July 25, 2016
By Agnett Bonwit
P o t h o l e A h e a d
One calm note in last week’s mendacious maelstrom that hit Cleveland was the Republican Convention speech by former astronaut and first female shuttle commander Eileen Collins. Speaking on on the 47th anniversary of the Apollo 11 moon landing, Collins called for a shot in the arm to America’s space program:
From the moment the first Pilgrims arrived on our shores, Americans have been asking, ‘what’s next? … In 1961, President Kennedy issued a challenge to America: to land a man on the moon and return him safely to Earth. 47 years ago on this very day, Neil Armstrong and Buzz Aldrin answered that call and walked on the moon … [I]n 2011, the space shuttle program ended. The last time the US launched our own astronauts from our own soil was over 5 years ago. We must do better than that!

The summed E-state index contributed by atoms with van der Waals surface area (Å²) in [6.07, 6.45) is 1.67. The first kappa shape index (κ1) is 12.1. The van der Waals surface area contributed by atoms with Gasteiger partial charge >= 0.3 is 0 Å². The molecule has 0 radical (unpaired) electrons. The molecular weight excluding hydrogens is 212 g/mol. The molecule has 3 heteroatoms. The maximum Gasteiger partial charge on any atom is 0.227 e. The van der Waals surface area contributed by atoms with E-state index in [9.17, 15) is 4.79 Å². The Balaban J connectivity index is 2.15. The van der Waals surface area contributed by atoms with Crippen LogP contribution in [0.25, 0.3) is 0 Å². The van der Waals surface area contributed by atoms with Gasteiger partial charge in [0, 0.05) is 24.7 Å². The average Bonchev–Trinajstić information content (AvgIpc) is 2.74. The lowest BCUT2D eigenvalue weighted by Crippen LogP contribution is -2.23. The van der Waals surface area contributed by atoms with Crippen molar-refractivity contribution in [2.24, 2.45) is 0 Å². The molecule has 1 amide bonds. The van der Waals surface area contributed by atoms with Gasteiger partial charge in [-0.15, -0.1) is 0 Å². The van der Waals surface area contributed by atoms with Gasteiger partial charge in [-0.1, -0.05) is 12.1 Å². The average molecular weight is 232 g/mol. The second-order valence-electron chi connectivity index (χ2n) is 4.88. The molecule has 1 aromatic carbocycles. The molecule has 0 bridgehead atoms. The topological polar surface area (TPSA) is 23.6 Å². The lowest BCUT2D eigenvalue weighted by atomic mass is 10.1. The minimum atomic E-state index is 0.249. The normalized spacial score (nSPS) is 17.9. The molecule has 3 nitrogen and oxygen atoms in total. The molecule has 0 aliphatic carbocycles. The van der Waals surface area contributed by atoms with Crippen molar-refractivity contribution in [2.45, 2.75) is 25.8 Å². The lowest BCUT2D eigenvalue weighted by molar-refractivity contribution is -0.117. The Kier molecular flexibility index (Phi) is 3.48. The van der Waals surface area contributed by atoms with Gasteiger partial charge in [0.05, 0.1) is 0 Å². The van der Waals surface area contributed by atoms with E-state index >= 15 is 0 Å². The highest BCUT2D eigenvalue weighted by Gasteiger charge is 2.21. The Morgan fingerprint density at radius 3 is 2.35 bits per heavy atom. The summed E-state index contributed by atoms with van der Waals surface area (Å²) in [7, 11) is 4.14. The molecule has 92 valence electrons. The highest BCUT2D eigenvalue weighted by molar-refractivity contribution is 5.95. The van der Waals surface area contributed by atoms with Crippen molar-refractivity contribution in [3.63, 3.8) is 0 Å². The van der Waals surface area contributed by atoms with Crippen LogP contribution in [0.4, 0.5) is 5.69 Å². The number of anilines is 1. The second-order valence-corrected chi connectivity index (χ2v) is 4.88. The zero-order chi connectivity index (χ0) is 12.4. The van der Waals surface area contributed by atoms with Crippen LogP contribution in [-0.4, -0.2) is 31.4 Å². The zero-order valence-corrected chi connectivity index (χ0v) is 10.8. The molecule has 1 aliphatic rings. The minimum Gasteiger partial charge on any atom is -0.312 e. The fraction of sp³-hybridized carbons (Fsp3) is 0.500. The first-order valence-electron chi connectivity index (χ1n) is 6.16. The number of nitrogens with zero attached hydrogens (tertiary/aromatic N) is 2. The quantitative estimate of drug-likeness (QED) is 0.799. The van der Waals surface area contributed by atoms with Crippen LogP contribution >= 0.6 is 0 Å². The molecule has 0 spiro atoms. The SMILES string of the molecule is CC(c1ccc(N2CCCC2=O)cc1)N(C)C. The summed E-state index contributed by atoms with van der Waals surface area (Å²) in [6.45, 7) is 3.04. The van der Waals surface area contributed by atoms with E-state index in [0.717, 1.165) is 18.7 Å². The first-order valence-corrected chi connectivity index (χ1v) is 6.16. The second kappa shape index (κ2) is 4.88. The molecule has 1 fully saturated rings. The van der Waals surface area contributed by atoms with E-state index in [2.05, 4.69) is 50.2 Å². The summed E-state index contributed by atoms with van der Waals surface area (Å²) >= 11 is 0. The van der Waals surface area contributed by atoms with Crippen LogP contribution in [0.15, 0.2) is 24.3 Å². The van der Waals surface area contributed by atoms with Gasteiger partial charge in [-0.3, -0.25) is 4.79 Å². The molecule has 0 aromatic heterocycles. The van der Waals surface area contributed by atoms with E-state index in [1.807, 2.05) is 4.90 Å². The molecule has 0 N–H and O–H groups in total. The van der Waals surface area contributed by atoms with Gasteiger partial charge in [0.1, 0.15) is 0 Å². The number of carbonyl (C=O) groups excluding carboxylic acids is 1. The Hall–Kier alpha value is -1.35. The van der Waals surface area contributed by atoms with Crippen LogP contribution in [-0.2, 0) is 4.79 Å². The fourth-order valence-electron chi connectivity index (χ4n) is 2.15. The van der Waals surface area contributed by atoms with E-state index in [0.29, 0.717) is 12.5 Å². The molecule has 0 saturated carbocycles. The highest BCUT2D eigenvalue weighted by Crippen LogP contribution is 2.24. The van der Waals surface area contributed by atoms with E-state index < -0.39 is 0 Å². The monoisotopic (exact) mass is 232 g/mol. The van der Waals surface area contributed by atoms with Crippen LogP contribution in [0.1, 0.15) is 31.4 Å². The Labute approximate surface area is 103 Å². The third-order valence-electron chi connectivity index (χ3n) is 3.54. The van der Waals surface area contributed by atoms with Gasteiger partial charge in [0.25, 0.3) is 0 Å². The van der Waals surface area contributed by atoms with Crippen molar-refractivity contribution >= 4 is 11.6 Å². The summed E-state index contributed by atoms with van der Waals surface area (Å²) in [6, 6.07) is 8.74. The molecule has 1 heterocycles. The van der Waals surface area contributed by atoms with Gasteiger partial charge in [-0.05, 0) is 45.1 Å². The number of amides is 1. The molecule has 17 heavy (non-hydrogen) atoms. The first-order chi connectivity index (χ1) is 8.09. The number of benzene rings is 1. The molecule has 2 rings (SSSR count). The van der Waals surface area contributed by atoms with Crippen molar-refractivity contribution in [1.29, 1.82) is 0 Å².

Oddly, as pointed out by Washington Post writer Phillip Bump, It seems that Collins stumbled into the wrong party given the Republican nominee’s recent derisive comments about NASA, such as when he was queried by a young boy last November on how he felt about the space agency, Trump dismissively said, “Right now, we have bigger problems — you understand that?, We’ve got to fix our potholes. You know, we don’t exactly have a lot of money.” Another time, Trump rejected the notion of increased space agency funding: “What we spend in NASA should be appropriate for what we are asking them to do … Our first priority is to restore a strong economic base to this country. Then, we can have a discussion about spending.”
Significantly, in the end Collins snubbed Trump even though the speech’s official text called for her to say “We need leadership that will make America first again. That leader is Donald Trump,” Perhaps as the teleprompter ominously rolled those words she realized the danger of hitching one’s wagon to a black hole.
T h e R e s t i s H i s t o r y